It’s official. Georgia had to report a secondary NCAA violation to the Southeastern Conference because of a picture I took at the end of UGA’s “Dawg Night” prospect camp on July 16 in Athens.
I’ve come to call it “Picturegate.”
UGA’s paperwork was sent to the SEC office by Interim AD Frank Crumley on August 9, copies of which I obtained last week via a Freedom of Information request.
To be accurate, I should say “copy,” as in a single page. Not much to it really. Just a letter from Crumley to SEC Commissioner Mike Slive stating Georgia was reporting an “institutional violation” because “an assistant football coach posed for a picture with a prospective student-athlete (PSA)” at a camp and the picture ran on a newspaper’s website (wonder which one?). After that the letter essentially apologizes and says they’ll try not to let it happen again.
“We regret the violation occurred and will work towards implementing a policy for attendance at camps that specifies the media may not be present on the field when camps are over,” UGA suggested.
I’ll let you know when the NCAA bowl ban hits.
First, an editorial comment: Dumbest rule in the history of the NCAA’s dumb rules.
The alleged infraction took place at the end of UGA’s “Dawg Night” prospect camp on July 16 in Athens. The Bulldogs supposedly ran afoul of NCAA regs when I snapped a picture of assistant coach Stacy Searels posing with recently-committed prospect Zach DeBell at the end of the night. Apparently the key here is that they’re posing arm-in-arm and looking into the camera. For that and other reasons, it was determined to be a violation of Bylaw 13.10.1: “Presence of Media During Recruiting Contact.”
I thought DeBell, who recently turned 17, summed it up best. “I kind of laughed about it really,” the 6-foot-7, 260-pound lineman said. “They told me and I was, like, ‘it’s a violation to take a picture with my coach?’ OK, if you want to violate me for that, go ahead.’”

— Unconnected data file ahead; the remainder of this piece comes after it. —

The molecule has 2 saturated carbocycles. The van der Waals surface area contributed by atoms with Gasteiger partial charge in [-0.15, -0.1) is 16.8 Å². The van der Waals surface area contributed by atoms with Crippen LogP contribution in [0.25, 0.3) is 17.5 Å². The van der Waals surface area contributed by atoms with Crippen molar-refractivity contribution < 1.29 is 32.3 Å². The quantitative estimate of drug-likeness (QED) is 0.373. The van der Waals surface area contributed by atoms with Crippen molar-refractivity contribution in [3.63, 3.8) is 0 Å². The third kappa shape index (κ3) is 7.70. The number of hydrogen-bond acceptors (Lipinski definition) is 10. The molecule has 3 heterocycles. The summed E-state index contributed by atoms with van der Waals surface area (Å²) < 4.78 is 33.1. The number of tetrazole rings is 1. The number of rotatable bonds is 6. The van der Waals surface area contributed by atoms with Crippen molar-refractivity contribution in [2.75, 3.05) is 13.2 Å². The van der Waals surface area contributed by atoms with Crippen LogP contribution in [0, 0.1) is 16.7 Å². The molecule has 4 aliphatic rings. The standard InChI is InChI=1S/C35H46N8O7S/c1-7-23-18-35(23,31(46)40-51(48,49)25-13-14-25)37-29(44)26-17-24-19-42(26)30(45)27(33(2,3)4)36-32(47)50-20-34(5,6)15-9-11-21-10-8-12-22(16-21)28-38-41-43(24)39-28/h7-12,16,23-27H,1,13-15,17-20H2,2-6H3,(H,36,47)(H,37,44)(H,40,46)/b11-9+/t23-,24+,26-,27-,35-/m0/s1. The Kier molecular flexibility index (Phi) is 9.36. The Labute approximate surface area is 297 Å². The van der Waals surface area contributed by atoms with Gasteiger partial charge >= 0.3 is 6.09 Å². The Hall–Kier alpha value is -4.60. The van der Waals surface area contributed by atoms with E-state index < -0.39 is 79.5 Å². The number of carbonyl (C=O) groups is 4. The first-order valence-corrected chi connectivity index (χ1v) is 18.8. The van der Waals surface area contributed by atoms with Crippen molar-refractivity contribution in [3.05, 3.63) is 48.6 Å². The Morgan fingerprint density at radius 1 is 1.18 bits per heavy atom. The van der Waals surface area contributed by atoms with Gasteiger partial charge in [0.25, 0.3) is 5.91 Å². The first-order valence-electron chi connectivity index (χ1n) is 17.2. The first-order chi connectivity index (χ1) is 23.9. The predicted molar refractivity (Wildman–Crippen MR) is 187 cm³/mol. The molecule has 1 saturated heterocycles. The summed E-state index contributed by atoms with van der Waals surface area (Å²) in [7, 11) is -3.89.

But if the interpretation is indeed “media present during recruiting contact,” then it was going on all night. Never mind the mere attendance of dozens of media members at an event specifically created make contact with recruits. Just sticking strictly to photography, I took 12 pictures (I counted) with my AJC-issued Canon PowerShot A630 (range: 10 feet) and ran one for publication. Meanwhile, multiple photographers from Rivals.com, Scout.com and 247Sports.com — subscription-based fan sites — snapped hundreds of pictures through telephoto lenses of coaches interacting with recruits and published them in extensive galleries.
In fact, Rivals’ Radi Nabulsi posted a multiple-shot sequence of one player in the actual act of committing to one of Georgia’s assistant coaches. Excellent, spot-on photojournalism, actually. And the Athens Banner-Herald ran a pic of DeBell and head coach Mark Richt taken by Dean Legge of DawgPost.com that is almost identical to the one I ran except neither party is looking directly into the camera.
I’m not pointing out all this to get Georgia in further trouble or to point fingers at these other outlets. It’s merely to draw attention to the ludicrousness of the supposed infraction.
And if any of these photos are considered impermissible, then so should be similar ones taken at Florida’s “Friday Night Lights” camp, Auburn’s “Big Cat Prowl” and every other “named” camp that has popped up in the SEC and beyond in which elite prospects are invited to attend and media types are welcomed, too.
As for my part in it, I have no apologies.
The fact is, as much as I enjoy and appreciate access to these prospect camps, media probably shouldn’t be attending them at all. Not according to the NCAA’s beefy rulebook anyway. Bylaw 13.10.1 states: “a member institution shall not permit a media entity to be present during any recruiting contact made by an institution’s coaching staff member.”
Sure, there’s some teaching and learning going on at these “camps.” But, let’s face it, their purpose is to let recruits and all of you know which blue-chip prospects are on campus and how serious they are about eventually signing. The gold standard this night was the two commitments and photographic proof that Isaiah Crowell and James Wilder Jr. were in attendance. Everything else was just window-dressing.